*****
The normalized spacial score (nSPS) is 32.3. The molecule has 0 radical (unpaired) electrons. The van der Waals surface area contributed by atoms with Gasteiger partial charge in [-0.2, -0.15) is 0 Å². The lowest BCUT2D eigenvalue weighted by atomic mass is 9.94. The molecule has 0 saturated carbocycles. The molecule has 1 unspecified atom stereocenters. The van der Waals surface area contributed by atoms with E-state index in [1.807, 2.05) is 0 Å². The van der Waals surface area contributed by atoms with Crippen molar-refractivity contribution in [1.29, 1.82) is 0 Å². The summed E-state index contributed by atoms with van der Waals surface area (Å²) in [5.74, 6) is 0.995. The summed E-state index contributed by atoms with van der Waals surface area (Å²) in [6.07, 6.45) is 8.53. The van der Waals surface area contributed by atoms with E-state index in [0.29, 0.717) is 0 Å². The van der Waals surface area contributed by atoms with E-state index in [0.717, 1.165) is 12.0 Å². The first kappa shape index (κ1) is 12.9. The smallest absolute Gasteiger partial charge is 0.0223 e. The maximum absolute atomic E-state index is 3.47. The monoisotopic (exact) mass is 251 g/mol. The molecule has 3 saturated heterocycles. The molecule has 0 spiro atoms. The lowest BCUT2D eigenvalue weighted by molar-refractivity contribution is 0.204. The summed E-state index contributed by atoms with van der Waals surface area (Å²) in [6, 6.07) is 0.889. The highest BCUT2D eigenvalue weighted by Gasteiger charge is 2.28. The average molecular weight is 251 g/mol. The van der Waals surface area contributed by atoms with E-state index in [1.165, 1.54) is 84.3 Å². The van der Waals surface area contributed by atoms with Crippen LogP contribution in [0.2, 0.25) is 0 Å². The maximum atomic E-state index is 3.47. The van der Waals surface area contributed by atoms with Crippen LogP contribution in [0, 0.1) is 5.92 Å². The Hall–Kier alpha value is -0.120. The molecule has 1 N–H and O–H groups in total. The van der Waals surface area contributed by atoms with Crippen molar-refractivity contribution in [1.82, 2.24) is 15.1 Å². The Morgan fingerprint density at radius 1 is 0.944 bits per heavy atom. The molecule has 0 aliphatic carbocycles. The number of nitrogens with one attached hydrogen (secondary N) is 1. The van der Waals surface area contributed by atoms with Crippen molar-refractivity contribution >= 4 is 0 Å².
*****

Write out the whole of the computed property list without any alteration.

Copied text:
The normalized spacial score (nSPS) is 32.3. The molecule has 0 radical (unpaired) electrons. The van der Waals surface area contributed by atoms with Gasteiger partial charge in [-0.2, -0.15) is 0 Å². The lowest BCUT2D eigenvalue weighted by atomic mass is 9.94. The molecule has 0 saturated carbocycles. The molecule has 1 unspecified atom stereocenters. The van der Waals surface area contributed by atoms with E-state index in [1.807, 2.05) is 0 Å². The van der Waals surface area contributed by atoms with Crippen molar-refractivity contribution in [1.29, 1.82) is 0 Å². The summed E-state index contributed by atoms with van der Waals surface area (Å²) in [5.74, 6) is 0.995. The summed E-state index contributed by atoms with van der Waals surface area (Å²) in [6.07, 6.45) is 8.53. The van der Waals surface area contributed by atoms with E-state index in [0.29, 0.717) is 0 Å². The van der Waals surface area contributed by atoms with E-state index in [0.717, 1.165) is 12.0 Å². The first kappa shape index (κ1) is 12.9. The smallest absolute Gasteiger partial charge is 0.0223 e. The maximum absolute atomic E-state index is 3.47. The monoisotopic (exact) mass is 251 g/mol. The molecule has 3 saturated heterocycles. The molecule has 0 spiro atoms. The lowest BCUT2D eigenvalue weighted by molar-refractivity contribution is 0.204. The summed E-state index contributed by atoms with van der Waals surface area (Å²) in [6, 6.07) is 0.889. The highest BCUT2D eigenvalue weighted by Gasteiger charge is 2.28. The average molecular weight is 251 g/mol. The van der Waals surface area contributed by atoms with E-state index in [1.165, 1.54) is 84.3 Å². The van der Waals surface area contributed by atoms with Crippen LogP contribution in [0.2, 0.25) is 0 Å². The maximum atomic E-state index is 3.47. The van der Waals surface area contributed by atoms with Crippen LogP contribution in [0, 0.1) is 5.92 Å². The Hall–Kier alpha value is -0.120. The molecule has 1 N–H and O–H groups in total. The van der Waals surface area contributed by atoms with Crippen molar-refractivity contribution in [1.82, 2.24) is 15.1 Å². The Morgan fingerprint density at radius 1 is 0.944 bits per heavy atom. The molecule has 0 aliphatic carbocycles. The number of nitrogens with one attached hydrogen (secondary N) is 1. The van der Waals surface area contributed by atoms with Crippen molar-refractivity contribution >= 4 is 0 Å².